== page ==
Monday, December 10, 2007

Down and out in Yelapa, Mexico: Survivor Puerto Vallarta, Episode 4

Right now I'm spending the week in a quiet fishing village called Yelapa, studying Spanish and trying to sleep. I'm also having trouble deciding whether to drag the freaking rooster that is crowing outside my window at 3 am off to St. Helena or Elba -- because he obviously thinks that he's Napoleon or someone. To hell with the freaking rooster. He's about to meet his Waterloo.

I first went to Yelapa in 1974. No roads, no electricity aand only accessible by one hour in a motorboat or 30 miles by mule-back. "When you get to Yelapa, you will be amazed at the changes," everyone told me. So I was expecting to see high-rise condos on the beach and a Yelapa Hilton in the village. Nope. It's just the same old quiet sleepy inspirational magical Mexican beach town. Maybe there are a few more horses and extra tourists and new electrical lines -- but you still gotta cart the town's supplies all in by motorboat and that limits expansion a lot.

I was here 33 years ago. Basically nothing has changed. They still have the pie ladies. The palapa restaurants selling lobster in drawn margarine sauce are still on the beach. And they still have the darn roosters.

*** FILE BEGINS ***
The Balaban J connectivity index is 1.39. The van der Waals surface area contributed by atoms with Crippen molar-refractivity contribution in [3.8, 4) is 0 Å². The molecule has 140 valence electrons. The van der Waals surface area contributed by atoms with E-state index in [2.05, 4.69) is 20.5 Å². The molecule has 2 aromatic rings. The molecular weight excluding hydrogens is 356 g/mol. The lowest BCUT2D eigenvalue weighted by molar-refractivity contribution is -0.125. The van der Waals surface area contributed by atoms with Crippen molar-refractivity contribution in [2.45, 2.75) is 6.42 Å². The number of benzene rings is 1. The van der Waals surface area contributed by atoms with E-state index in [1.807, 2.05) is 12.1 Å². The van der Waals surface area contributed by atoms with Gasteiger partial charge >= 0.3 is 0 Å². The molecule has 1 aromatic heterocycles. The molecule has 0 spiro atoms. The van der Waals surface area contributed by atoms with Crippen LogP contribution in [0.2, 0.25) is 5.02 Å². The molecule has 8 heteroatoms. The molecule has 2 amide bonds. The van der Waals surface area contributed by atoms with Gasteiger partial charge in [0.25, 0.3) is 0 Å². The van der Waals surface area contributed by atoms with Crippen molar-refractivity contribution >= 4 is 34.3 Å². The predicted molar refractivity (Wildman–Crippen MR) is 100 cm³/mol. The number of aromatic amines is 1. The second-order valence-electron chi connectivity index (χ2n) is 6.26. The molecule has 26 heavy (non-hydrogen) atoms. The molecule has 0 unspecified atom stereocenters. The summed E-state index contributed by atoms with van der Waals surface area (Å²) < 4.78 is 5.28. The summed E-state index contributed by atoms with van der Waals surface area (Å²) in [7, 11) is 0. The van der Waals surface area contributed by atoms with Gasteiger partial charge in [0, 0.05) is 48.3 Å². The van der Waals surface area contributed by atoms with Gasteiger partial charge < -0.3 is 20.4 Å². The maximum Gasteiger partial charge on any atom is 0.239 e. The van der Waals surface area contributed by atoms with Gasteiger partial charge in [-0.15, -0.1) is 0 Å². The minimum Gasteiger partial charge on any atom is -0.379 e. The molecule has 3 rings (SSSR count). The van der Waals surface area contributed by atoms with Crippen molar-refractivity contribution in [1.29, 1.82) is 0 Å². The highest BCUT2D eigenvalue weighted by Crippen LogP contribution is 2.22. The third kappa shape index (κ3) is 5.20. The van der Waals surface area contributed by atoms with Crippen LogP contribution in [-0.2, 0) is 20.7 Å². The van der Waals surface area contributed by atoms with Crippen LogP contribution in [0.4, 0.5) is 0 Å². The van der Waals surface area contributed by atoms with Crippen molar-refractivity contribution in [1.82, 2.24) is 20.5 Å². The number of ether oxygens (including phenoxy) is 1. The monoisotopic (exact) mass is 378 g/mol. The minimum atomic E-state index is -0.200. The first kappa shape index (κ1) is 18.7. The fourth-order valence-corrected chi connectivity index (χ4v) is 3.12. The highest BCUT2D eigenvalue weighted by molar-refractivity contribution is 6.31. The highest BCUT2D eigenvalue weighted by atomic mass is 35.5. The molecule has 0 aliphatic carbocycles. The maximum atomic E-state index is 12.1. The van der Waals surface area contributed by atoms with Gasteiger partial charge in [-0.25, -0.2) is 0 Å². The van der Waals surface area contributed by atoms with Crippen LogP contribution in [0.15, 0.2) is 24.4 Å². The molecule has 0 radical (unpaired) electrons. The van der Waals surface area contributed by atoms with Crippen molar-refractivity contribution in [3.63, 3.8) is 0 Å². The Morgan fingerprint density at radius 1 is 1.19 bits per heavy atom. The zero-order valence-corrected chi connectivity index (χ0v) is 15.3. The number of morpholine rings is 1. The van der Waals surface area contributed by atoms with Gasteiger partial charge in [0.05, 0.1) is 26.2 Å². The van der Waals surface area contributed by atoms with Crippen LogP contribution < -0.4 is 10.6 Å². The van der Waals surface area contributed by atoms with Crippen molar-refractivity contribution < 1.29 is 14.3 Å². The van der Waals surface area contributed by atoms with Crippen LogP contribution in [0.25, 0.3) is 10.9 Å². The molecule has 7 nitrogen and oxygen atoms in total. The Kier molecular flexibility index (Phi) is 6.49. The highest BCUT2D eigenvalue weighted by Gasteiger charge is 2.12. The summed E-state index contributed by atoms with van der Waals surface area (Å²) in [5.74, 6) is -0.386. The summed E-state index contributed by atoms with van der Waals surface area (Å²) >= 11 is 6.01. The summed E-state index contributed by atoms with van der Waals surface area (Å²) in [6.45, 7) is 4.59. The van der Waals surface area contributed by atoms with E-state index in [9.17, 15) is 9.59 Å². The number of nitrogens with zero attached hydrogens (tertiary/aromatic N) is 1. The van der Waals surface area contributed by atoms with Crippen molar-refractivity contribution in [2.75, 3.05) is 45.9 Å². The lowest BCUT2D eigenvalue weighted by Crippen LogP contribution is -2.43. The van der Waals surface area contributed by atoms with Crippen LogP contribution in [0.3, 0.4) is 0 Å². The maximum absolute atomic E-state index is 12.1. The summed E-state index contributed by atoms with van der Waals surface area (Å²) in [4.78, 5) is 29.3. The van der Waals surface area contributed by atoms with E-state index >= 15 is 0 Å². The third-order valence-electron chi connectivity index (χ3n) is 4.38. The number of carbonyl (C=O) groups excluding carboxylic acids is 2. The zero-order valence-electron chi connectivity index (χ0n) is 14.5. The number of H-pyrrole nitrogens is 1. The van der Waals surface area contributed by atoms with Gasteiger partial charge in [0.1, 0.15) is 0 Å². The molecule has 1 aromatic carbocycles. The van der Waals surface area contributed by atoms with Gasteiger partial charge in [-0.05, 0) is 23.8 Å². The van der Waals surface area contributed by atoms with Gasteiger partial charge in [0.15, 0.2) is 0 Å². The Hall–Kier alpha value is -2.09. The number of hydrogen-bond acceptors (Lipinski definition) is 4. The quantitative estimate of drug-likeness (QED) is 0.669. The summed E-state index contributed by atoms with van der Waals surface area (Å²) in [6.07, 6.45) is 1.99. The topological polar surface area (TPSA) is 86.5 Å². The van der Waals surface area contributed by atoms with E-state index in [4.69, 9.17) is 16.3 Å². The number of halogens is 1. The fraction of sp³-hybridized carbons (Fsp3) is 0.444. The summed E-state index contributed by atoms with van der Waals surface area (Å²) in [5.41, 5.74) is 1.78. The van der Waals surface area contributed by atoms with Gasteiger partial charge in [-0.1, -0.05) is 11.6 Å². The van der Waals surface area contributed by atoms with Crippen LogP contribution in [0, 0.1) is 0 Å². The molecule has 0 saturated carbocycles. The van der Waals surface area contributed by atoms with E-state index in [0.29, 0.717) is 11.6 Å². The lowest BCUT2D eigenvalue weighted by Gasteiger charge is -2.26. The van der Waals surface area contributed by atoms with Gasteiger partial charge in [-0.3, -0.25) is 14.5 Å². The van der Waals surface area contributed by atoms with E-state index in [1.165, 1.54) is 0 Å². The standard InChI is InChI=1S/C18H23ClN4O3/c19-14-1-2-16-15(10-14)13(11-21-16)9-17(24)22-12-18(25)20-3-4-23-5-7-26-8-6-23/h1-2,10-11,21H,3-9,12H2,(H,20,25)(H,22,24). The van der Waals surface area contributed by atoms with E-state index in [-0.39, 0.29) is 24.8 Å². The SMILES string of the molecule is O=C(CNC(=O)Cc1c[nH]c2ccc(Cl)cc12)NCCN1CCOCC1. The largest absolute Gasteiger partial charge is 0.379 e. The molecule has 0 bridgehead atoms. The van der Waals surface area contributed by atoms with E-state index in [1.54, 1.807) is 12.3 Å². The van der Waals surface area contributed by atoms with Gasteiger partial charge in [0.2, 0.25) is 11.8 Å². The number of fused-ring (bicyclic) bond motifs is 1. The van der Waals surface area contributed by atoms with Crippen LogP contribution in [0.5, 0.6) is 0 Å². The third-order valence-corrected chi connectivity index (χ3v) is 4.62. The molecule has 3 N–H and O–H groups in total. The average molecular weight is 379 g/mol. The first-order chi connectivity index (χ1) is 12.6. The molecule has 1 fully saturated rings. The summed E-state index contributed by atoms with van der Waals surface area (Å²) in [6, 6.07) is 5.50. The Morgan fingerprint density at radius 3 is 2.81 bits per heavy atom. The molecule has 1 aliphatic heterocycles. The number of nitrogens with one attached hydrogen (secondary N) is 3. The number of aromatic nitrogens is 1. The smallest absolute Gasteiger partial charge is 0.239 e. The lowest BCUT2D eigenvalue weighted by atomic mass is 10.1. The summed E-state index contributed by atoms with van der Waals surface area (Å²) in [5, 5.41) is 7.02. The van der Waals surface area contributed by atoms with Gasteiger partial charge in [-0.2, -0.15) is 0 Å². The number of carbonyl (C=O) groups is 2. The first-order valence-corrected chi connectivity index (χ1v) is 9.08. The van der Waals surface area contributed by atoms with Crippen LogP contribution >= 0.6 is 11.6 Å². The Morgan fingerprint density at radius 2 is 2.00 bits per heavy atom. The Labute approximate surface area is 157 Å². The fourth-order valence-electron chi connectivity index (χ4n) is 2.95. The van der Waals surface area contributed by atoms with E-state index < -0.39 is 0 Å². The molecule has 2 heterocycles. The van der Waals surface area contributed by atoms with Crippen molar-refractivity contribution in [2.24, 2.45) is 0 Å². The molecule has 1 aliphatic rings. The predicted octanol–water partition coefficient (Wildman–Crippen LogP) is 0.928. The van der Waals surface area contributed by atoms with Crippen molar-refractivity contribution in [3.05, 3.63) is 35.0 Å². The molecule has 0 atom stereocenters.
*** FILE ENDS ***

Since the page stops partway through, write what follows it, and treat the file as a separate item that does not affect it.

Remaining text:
And I am still broke!

"Now that you got electricity, do you gots any ATMs?" I asked my friend Patty, who still looks the same after 33 years. I recognized her from 50 feet away. She didn't, however, recognize me. I've really changed. Let's not go into that -- that I'm older? Who ever says to someone, "Oh, you look so much...older?"

"No ATMs. Sorry." So I got enough money left for one slice of pie a day, room and board at Casa de Irma and the boat ride back on Friday. Let's see. Maybe I could sell stuff on the beach? Maybe tell stories about Iraq?

"What's Iraq like? How's the war REALLY going?"

"It's actually not really a war. It's more like a barroom brawl -- where everyone's got broken bottle glass to fight with and everyone's got a chair to hit everyone else over the head with. And anyone that doesn't want to fight just stays out of the barroom."